The solution to the problems caused by trying to treat illnesses we don’t understand is to try to improve our understanding. The discovery of the “overdiagnosis” issue with regards to autism, for example, came from the scientific community. Bruce Levine’s critique of the overdiagnosis of ADHD and ODD is also one grounded in scientific principles. A major recent study has linked antidepressant drugs in pregnancy to increased risk of autism. The way to correct scientific errors, in other words, is to do better science.
But the self-correcting mechanisms of science are slow. While scientists struggle for answers, suffering people have difficulty waiting. They turn to online communities that do not use the methods of science, communities that attack the failures of scientific authority and the limitations of scientific knowledge. A large community has arisen that claims a connection between vaccinations for preventable diseases and autism. The community has grown so large and has convinced enough parents not to vaccinate their kids that public health impacts are beginning to be felt and preventable diseases may be making a comeback. It has seized on a study from the 1990s that found a correlation in a small sample group, a study whose conclusions were later overturned by massive studies of huge sample groups. Unfortunately, the anti-vaccination, or “anti-vaxer” movement, was not placated by scientific self-correction. With celebrity endorsements and a genuine online community, the anti-vaxers have become so numerous that they are being courted by politicians, most famously Donald Trump.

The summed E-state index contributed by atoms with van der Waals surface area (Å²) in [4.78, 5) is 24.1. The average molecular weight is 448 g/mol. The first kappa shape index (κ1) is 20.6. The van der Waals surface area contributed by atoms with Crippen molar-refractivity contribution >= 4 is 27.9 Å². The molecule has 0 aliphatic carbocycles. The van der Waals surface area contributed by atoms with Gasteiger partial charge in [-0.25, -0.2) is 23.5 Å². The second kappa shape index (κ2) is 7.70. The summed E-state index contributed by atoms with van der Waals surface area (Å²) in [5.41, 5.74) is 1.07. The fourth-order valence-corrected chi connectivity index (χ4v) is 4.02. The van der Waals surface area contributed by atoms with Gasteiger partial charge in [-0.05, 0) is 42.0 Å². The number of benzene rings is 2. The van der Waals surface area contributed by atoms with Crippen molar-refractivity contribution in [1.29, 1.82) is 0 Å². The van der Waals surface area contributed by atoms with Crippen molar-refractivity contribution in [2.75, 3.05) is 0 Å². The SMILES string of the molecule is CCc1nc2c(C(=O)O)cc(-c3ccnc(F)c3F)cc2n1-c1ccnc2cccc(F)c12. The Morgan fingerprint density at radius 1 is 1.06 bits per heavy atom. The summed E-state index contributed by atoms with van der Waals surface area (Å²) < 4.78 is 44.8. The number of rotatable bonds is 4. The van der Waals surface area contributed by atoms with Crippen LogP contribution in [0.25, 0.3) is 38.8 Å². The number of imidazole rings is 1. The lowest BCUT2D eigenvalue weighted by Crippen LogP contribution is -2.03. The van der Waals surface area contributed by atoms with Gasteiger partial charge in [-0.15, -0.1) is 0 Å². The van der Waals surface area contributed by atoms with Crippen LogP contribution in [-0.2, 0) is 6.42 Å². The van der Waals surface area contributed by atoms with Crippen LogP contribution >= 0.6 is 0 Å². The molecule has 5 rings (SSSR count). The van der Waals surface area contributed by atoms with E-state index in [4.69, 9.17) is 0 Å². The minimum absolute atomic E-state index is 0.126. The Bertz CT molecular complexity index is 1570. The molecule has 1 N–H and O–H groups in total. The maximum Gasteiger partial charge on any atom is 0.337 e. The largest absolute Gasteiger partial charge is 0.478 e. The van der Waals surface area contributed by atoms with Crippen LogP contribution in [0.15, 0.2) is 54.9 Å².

Trump’s rise has been characterized by the willingness to say ever more outrageous things. The Republican debates have seen candidates compete to see who is most willing to diverge from scientific and moral principles, and who is willing to diverge the furthest. With the anti-vaxer claims, Trump is taking advantage of scientific illiteracy.
Scientists are not without blame in all this. Whenever scientists fail to explain science in simple language, whenever scientists rely on authority rather than trusting people to understand scientific argument and evidence, they create space for people like Trump. People need to feel empowered, like science is something that belongs to them, not something that is done to them by alien creatures in mysterious laboratories. In the case of vaccines and many others, popular science, and going further, people’s science, are actually matters of life and death. The only long-term protection against Trump and pseudo-science on the one hand, and illegitimate scientific authority (whether it’s “drapetomania” or diagnosing anti-authoritarians with ODD) on the other, is if ordinary people are able to reach an understanding not just of specific scientific claims, but of how to think scientifically. It’s a huge responsibility for proponents of science. If we’re not up to the task, the Trumps of the world will be waiting.
First published TeleSUR English January 12, 2016